Well I think we can safely say that the cold snap is here. It’s blooming Baltic out there and I don’t like it one bit (even less than the heatwave)!
It’s cold enough that we’d had to leave the heating on all day, and even then it’s getting a bit nippy, so I’ve been looking into how to keep warm indoors.
Here are some tips for keeping warm in your home.
I love a chunky knit cardigan (or a dressing gown) but the best advice for dressing you and the kids for winter is layers upon layers. The great thing about layers is not only do they look great, but they trap air between each layer; helping to keep you much warmer than you would if you were wearing a single bulky layer. You’ll also be able to remove a layer if you become too hot.
Your hands, feet, head and neck tend to release the most heat. So, keeping them warm with gloves, a hat, scarf and fluffy socks or fleecy tights are important.
A quarter of the heat in a house is lost through the roof, so if you can get insulation installed, or even do it yourself, you can keep your house warm and save on your heating bills.
Keep doors closed
Stop heating up unused hallways and keep the doors closed. If you have rooms you don’t use then turn the radiators down and close the doors.
Use your curtains
When the sun does come out during the winter months, you should be doing everything you can to soak up every ray of light that it has to offer as it’s freeeee. So open up your curtains first thing in the morning, but make sure you shut them again when it gets dark to keep the heat in.
Your curtains also have the added benefit of acting as an extra layer of warmth and insulation. Thicker, heavier curtains will be more efficient at keeping heat in – the thicker the better!
If you have space under your doors then one of those old school sausage dog draught excluders may be just the thing. If your letterbox or catflap is letting air through from outside, see if you can seal them up if unused, or get rubber sealant to minimise the draught.
Think about your room layout
OK you probably don’t want to be hefting furniture about but if you have something in front of the radiator, they won’t be working efficiently.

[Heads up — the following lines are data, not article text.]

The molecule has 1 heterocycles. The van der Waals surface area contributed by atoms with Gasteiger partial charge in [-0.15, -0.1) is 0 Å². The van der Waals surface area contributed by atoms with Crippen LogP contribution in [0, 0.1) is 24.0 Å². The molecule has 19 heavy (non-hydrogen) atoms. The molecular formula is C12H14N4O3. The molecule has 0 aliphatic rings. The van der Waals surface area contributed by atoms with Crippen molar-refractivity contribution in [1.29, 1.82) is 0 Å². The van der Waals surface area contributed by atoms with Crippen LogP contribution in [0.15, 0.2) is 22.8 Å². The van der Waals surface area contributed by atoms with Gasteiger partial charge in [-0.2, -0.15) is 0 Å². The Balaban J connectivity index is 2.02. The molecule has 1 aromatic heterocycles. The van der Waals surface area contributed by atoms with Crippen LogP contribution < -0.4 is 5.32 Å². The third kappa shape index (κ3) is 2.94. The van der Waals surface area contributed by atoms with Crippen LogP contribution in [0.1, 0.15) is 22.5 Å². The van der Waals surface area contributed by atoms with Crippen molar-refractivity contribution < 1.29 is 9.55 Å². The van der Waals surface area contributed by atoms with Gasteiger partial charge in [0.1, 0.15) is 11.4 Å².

Keep your radiator uncovered, and move any large furniture blocking it, and this should make all the difference.
Make sure that you keep your boiler serviced
Ten years ago, pre kids, our boiler died between Christmas and new year. Wow, that was cold. We didn’t even have a gas fire at the time, just a big hole in the wall where one used to be with a pillow shoved up the chimney to keep the chill out, and there was no door on the front room to keep the door closed. We had one small fan heater to heat the entire house. It was a nightmare.
Luckily we managed to call out a local plumber within a few days, but we paid for it handsomely.
Five years ago, we had a new boiler and radiators installed and no we have yearly boiler services to ensure that won’t happen again.
It’s amazing the number of people – like us – who don’t take care of their central heating systems. Then when something breaks it costs a fortune to fix, because inevitably it’s when demand is high and you need it now.
Maintaining central heating boilers is as easy as setting a once a year reminder on your phone to book in a local plumber. It’s not expensive and it could save you an uncomfortable few days and a big hole in your wallet.
Reflect the heat back again
Talking of radiators, if you don’t currently have radiator panels, this is a cost-effective and relatively simple way of retaining some extra heat in your home. Essentially, these are designed to ensure that your radiators are warming up your rooms rather than your walls, and they work by reflecting heat back into the room again.
Even tinfoil will work!
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